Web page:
It would be helpful to reintroduce the practical example developed in the preceding article of this series. In it, I discussed how to take advantage of the "setCc()" method provided by the Swift Mailer library to attach a carbon copy to a simple email message.
Below I listed the full source code corresponding to the example, so you can study it closely. Here it is:
// example on sending a basic email message with Swift Mailer (uses the 'setCc()' method)
// include required files
// create the mail transport using the 'newInstance()' method
$transport = Swift_SmtpTransport::newInstance('mail.domain.com', 25)
// create the mailer using the 'newInstance()' method
$mailer = Swift_Mailer::newInstance($transport);
// create a simple message using the 'newInstance()' method
$message = Swift_Message::newInstance()
// specify the subject of the message
->setSubject('Testing Swift Mailer')
// specify the From argument
->setFrom(array('firstname.lastname@example.org' => 'Alejandro Gervasio'))
// specify the To argument
->setTo(array('email@example.com' =>' John Doe'))
// specify the Cc argument
->setCc(array('firstname.lastname@example.org' => 'Mary Jackson'))
// build the body part of the message
->setBody('Hey, how are you? I am sending you a message with the cool Swift Mailer library');
// send the email message
echo 'The message was sent successfully!';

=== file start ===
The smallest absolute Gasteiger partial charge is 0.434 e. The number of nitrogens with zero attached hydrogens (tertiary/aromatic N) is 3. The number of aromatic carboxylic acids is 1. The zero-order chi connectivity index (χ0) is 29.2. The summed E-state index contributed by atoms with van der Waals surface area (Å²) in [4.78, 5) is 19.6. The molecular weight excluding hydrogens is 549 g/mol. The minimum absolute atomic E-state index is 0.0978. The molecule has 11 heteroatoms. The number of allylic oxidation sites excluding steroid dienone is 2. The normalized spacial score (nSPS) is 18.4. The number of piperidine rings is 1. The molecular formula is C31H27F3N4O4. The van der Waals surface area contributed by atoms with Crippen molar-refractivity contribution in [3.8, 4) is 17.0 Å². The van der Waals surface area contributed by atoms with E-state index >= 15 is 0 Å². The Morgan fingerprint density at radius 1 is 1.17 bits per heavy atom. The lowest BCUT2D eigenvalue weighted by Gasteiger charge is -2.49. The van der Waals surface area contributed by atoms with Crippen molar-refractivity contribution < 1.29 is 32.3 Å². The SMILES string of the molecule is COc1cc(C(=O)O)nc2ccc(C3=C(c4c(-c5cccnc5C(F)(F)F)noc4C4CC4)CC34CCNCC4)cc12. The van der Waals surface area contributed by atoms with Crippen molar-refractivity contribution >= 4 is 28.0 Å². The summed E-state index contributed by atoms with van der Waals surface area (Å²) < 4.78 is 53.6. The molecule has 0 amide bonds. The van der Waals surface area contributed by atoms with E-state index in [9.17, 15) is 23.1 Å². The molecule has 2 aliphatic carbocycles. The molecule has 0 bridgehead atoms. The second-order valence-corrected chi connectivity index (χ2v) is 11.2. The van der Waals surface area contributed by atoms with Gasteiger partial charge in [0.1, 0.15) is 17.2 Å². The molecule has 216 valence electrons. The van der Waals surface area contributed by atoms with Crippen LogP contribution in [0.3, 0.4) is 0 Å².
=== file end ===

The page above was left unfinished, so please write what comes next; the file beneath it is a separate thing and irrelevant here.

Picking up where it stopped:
echo 'Error sending email message';
Certainly, you'll have to agree with me that sending a carbon copy along with a plain-text email message is a simple process reduced to specifying the names and email addresses of the respective recipients via the "setTo() and "setCc()" methods of the "Swift_Message" class.
Finally, once the complete message has been created, the already familiar "send()" method takes care of sending the corresponding copies to the appropriate recipients, as has been clearly illustrated by the above code sample.
So far, everything looks good, since at this point you hopefully recalled how to use Swift Mailer to handle carbon copies of an email message in a truly simple manner. So, what's the next step to take? Well, as I mentioned in the introduction, the library obviously allows us to work with blind carbon copies as well by using another intuitive method, not surprisingly called "setBcc()."
Thus, in the section to come I'm going to take a closer look at this brand new method, so you can learn how to use it very quickly.
Now, click on the link displayed below and proceed to read the next segment. I'll be there, waiting for you.
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